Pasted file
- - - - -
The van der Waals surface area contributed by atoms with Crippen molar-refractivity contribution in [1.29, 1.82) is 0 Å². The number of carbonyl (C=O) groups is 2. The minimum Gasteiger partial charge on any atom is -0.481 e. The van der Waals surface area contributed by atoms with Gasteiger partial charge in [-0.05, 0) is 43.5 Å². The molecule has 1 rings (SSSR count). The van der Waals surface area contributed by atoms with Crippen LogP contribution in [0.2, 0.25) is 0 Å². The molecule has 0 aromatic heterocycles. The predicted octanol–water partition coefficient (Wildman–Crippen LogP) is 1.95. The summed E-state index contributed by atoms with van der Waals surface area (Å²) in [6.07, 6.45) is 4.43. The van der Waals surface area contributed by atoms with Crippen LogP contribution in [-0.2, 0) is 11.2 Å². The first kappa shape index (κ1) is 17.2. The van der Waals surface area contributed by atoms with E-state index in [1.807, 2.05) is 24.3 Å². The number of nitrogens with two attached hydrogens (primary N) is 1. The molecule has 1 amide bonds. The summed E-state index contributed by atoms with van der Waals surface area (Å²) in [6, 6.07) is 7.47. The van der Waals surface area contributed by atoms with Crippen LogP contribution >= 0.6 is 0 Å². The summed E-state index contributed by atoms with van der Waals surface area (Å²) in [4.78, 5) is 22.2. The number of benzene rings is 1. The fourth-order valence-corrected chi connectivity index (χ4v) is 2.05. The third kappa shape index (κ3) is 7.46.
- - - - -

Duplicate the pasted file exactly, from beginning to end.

The van der Waals surface area contributed by atoms with Crippen molar-refractivity contribution in [1.29, 1.82) is 0 Å². The number of carbonyl (C=O) groups is 2. The minimum Gasteiger partial charge on any atom is -0.481 e. The van der Waals surface area contributed by atoms with Gasteiger partial charge in [-0.05, 0) is 43.5 Å². The molecule has 1 rings (SSSR count). The van der Waals surface area contributed by atoms with Crippen LogP contribution in [0.2, 0.25) is 0 Å². The molecule has 0 aromatic heterocycles. The predicted octanol–water partition coefficient (Wildman–Crippen LogP) is 1.95. The summed E-state index contributed by atoms with van der Waals surface area (Å²) in [6.07, 6.45) is 4.43. The van der Waals surface area contributed by atoms with Crippen LogP contribution in [-0.2, 0) is 11.2 Å². The first kappa shape index (κ1) is 17.2. The van der Waals surface area contributed by atoms with E-state index in [1.807, 2.05) is 24.3 Å². The number of nitrogens with two attached hydrogens (primary N) is 1. The molecule has 1 amide bonds. The summed E-state index contributed by atoms with van der Waals surface area (Å²) in [6, 6.07) is 7.47. The van der Waals surface area contributed by atoms with Crippen LogP contribution >= 0.6 is 0 Å². The summed E-state index contributed by atoms with van der Waals surface area (Å²) in [4.78, 5) is 22.2. The number of benzene rings is 1. The fourth-order valence-corrected chi connectivity index (χ4v) is 2.05. The third kappa shape index (κ3) is 7.46.